posted third-quarter funds from operations of 84 cents a share, beating both the seven-analyst estimate of 82 cents and the year-ago 74 cents.
reported third-quarter earnings of 35 cents a share, beating the eight-analyst estimate of 31 cents and the year-ago 20 cents a share.
reported a third-quarter pro forma loss of 31 cents, narrower than the five-analyst estimate of 39 cents but wider than the year-ago pro forma 20-cent loss.
posted third-quarter earnings before items of 28 cents a share, 2 cents ahead of the 22-analyst estimate and up from the year-ago 21 cents, which excludes items.
wrote about Nortel's earnings in a
reported first-quarter earnings of 31 cents a share, ahead of the 17-analyst estimate of 28 cents and up from the year-ago 3 cents, before one-time gains.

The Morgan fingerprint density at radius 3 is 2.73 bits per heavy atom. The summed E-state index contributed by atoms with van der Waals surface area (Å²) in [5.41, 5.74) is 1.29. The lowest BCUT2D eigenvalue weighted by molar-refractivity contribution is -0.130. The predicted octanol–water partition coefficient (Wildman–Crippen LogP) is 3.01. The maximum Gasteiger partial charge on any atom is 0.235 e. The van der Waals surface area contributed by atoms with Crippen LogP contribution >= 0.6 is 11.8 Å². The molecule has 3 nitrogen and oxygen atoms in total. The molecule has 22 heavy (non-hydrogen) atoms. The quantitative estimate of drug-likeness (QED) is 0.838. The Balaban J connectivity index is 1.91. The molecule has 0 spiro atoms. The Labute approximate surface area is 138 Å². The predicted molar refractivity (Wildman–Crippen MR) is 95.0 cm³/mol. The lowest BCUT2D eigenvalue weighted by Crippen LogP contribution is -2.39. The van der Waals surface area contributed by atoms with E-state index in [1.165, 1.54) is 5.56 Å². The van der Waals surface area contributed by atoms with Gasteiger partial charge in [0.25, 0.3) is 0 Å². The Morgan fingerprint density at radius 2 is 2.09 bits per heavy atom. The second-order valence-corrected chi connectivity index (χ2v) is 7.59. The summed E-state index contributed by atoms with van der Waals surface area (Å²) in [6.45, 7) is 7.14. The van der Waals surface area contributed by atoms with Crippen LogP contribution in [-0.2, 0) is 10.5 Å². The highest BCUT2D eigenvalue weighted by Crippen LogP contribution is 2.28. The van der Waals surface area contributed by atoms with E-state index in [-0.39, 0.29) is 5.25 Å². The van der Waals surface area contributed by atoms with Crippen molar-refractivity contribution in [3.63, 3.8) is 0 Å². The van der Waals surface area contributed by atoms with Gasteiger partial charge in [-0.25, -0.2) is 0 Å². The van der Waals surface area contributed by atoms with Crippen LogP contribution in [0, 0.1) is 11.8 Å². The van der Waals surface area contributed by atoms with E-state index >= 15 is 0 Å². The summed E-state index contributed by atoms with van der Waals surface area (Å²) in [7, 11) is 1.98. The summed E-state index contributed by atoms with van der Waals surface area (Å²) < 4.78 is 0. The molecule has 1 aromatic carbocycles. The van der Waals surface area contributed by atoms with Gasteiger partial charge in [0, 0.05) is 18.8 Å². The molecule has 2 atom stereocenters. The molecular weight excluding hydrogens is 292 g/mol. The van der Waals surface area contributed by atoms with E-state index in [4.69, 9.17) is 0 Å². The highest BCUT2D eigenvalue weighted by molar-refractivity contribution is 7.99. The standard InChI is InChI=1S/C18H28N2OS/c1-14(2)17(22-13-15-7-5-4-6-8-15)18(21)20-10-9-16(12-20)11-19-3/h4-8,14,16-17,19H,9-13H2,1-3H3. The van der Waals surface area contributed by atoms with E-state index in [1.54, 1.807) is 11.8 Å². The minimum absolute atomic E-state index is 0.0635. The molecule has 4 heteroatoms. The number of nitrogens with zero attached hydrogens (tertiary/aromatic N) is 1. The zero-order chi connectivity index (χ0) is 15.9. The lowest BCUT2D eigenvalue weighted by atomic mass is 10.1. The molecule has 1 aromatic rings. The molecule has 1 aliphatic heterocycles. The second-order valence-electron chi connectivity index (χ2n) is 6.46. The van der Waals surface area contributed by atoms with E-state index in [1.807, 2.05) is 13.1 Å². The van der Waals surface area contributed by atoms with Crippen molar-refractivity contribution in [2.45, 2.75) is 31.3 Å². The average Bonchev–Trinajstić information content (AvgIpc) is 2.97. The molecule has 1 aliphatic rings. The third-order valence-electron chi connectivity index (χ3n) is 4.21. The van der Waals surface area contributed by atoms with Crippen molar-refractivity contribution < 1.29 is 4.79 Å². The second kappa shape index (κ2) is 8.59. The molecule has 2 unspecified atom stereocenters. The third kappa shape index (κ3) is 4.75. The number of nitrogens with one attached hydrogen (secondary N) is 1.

reported third-quarter earnings of 26 cents a share, missing the four-analyst estimate by a penny but up from the year-ago 18 cents.
posted fourth-quarter earnings of 72 cents a share, a penny better than the 11-analyst estimate and up from a year-ago pro forma 53 cents.
reported third-quarter earnings of 23 cents a share, beating the five analyst estimate of 22 cents and up from a year-ago loss of $1.58 a share.
In other earnings news:
Offerings and stock actions
Credit Suisse First Boston
priced a 6.5 million-share IPO for
above its $15-to-$17 range at $18 a share.
said it set a 3-for-2 stock split, effective Nov. 29 for shareholders of record Nov. 8.
officials said its long-awaited Window 2000 operating system for corporate and network computers is set to hit the shelves Feb. 17.
Bond Focus: Treasuries Fall Again -- This Time Fed Speakers Are to Blame
David A. Gaffen
10/26/99 5:03 PM ET
Without any economic data to kick the bond market in the head, a couple of